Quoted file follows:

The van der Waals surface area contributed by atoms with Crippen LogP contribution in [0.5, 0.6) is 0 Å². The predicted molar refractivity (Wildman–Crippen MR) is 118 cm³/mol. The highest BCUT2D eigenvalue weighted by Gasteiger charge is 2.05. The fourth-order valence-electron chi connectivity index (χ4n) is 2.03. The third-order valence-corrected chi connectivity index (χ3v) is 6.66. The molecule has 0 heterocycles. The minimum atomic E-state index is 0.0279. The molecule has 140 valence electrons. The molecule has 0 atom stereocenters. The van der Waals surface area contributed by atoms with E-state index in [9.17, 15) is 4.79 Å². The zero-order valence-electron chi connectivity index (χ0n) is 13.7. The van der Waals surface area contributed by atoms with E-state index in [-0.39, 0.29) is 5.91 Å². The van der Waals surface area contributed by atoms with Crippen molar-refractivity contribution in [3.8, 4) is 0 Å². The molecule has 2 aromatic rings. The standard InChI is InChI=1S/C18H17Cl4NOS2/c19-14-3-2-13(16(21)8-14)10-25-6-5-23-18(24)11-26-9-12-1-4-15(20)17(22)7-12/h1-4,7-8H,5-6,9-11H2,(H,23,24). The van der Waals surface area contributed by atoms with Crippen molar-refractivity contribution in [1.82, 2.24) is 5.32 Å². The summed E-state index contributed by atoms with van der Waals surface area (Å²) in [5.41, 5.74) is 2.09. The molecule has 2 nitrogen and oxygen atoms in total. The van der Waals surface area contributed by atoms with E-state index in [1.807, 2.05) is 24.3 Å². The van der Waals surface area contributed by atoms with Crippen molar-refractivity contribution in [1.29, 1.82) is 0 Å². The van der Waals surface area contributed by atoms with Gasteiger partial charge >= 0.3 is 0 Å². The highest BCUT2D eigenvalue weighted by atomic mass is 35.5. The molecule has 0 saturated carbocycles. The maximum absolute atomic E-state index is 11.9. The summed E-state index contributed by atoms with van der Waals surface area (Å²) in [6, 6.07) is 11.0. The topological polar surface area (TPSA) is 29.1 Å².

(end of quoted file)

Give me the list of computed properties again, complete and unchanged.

The van der Waals surface area contributed by atoms with Crippen LogP contribution in [0.5, 0.6) is 0 Å². The predicted molar refractivity (Wildman–Crippen MR) is 118 cm³/mol. The highest BCUT2D eigenvalue weighted by Gasteiger charge is 2.05. The fourth-order valence-electron chi connectivity index (χ4n) is 2.03. The third-order valence-corrected chi connectivity index (χ3v) is 6.66. The molecule has 0 heterocycles. The minimum atomic E-state index is 0.0279. The molecule has 140 valence electrons. The molecule has 0 atom stereocenters. The van der Waals surface area contributed by atoms with E-state index in [9.17, 15) is 4.79 Å². The zero-order valence-electron chi connectivity index (χ0n) is 13.7. The van der Waals surface area contributed by atoms with E-state index in [-0.39, 0.29) is 5.91 Å². The van der Waals surface area contributed by atoms with Crippen molar-refractivity contribution in [3.8, 4) is 0 Å². The molecule has 2 aromatic rings. The standard InChI is InChI=1S/C18H17Cl4NOS2/c19-14-3-2-13(16(21)8-14)10-25-6-5-23-18(24)11-26-9-12-1-4-15(20)17(22)7-12/h1-4,7-8H,5-6,9-11H2,(H,23,24). The van der Waals surface area contributed by atoms with Crippen molar-refractivity contribution in [1.82, 2.24) is 5.32 Å². The summed E-state index contributed by atoms with van der Waals surface area (Å²) in [5.41, 5.74) is 2.09. The molecule has 2 nitrogen and oxygen atoms in total. The van der Waals surface area contributed by atoms with E-state index in [1.807, 2.05) is 24.3 Å². The van der Waals surface area contributed by atoms with Crippen molar-refractivity contribution in [1.29, 1.82) is 0 Å². The van der Waals surface area contributed by atoms with Gasteiger partial charge >= 0.3 is 0 Å². The highest BCUT2D eigenvalue weighted by atomic mass is 35.5. The molecule has 0 saturated carbocycles. The maximum absolute atomic E-state index is 11.9. The summed E-state index contributed by atoms with van der Waals surface area (Å²) in [6, 6.07) is 11.0. The topological polar surface area (TPSA) is 29.1 Å².